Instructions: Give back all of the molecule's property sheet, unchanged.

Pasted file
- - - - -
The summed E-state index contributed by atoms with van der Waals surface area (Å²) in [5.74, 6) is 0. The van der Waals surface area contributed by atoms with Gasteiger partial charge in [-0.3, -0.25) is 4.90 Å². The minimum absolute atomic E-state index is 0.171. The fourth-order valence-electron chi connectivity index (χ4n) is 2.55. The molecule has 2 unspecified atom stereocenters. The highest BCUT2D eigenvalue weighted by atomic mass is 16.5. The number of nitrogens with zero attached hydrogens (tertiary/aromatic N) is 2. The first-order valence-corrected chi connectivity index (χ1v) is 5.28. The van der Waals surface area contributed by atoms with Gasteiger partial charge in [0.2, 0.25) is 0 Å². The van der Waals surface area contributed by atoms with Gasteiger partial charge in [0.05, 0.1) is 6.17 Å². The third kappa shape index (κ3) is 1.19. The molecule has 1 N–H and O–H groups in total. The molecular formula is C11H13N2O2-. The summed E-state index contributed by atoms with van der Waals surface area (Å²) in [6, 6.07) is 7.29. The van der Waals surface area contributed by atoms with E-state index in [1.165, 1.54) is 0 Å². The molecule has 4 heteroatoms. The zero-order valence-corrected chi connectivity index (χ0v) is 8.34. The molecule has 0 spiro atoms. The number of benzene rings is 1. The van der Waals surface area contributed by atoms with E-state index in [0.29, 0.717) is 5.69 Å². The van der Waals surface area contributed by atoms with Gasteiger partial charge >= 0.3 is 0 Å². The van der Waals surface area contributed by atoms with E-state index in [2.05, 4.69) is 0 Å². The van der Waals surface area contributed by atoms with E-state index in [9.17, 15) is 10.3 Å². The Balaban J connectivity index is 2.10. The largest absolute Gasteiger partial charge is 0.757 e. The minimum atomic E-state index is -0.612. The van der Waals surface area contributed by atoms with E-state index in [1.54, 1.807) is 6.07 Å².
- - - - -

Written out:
The summed E-state index contributed by atoms with van der Waals surface area (Å²) in [5.74, 6) is 0. The van der Waals surface area contributed by atoms with Gasteiger partial charge in [-0.3, -0.25) is 4.90 Å². The minimum absolute atomic E-state index is 0.171. The fourth-order valence-electron chi connectivity index (χ4n) is 2.55. The molecule has 2 unspecified atom stereocenters. The highest BCUT2D eigenvalue weighted by atomic mass is 16.5. The number of nitrogens with zero attached hydrogens (tertiary/aromatic N) is 2. The first-order valence-corrected chi connectivity index (χ1v) is 5.28. The van der Waals surface area contributed by atoms with Gasteiger partial charge in [0.2, 0.25) is 0 Å². The van der Waals surface area contributed by atoms with Gasteiger partial charge in [0.05, 0.1) is 6.17 Å². The third kappa shape index (κ3) is 1.19. The molecule has 1 N–H and O–H groups in total. The molecular formula is C11H13N2O2-. The summed E-state index contributed by atoms with van der Waals surface area (Å²) in [6, 6.07) is 7.29. The van der Waals surface area contributed by atoms with E-state index in [1.165, 1.54) is 0 Å². The molecule has 4 heteroatoms. The zero-order valence-corrected chi connectivity index (χ0v) is 8.34. The molecule has 0 spiro atoms. The number of benzene rings is 1. The van der Waals surface area contributed by atoms with E-state index in [0.29, 0.717) is 5.69 Å². The van der Waals surface area contributed by atoms with Gasteiger partial charge >= 0.3 is 0 Å². The van der Waals surface area contributed by atoms with E-state index in [2.05, 4.69) is 0 Å². The van der Waals surface area contributed by atoms with E-state index in [9.17, 15) is 10.3 Å². The Balaban J connectivity index is 2.10. The largest absolute Gasteiger partial charge is 0.757 e. The minimum atomic E-state index is -0.612. The van der Waals surface area contributed by atoms with E-state index in [1.54, 1.807) is 6.07 Å².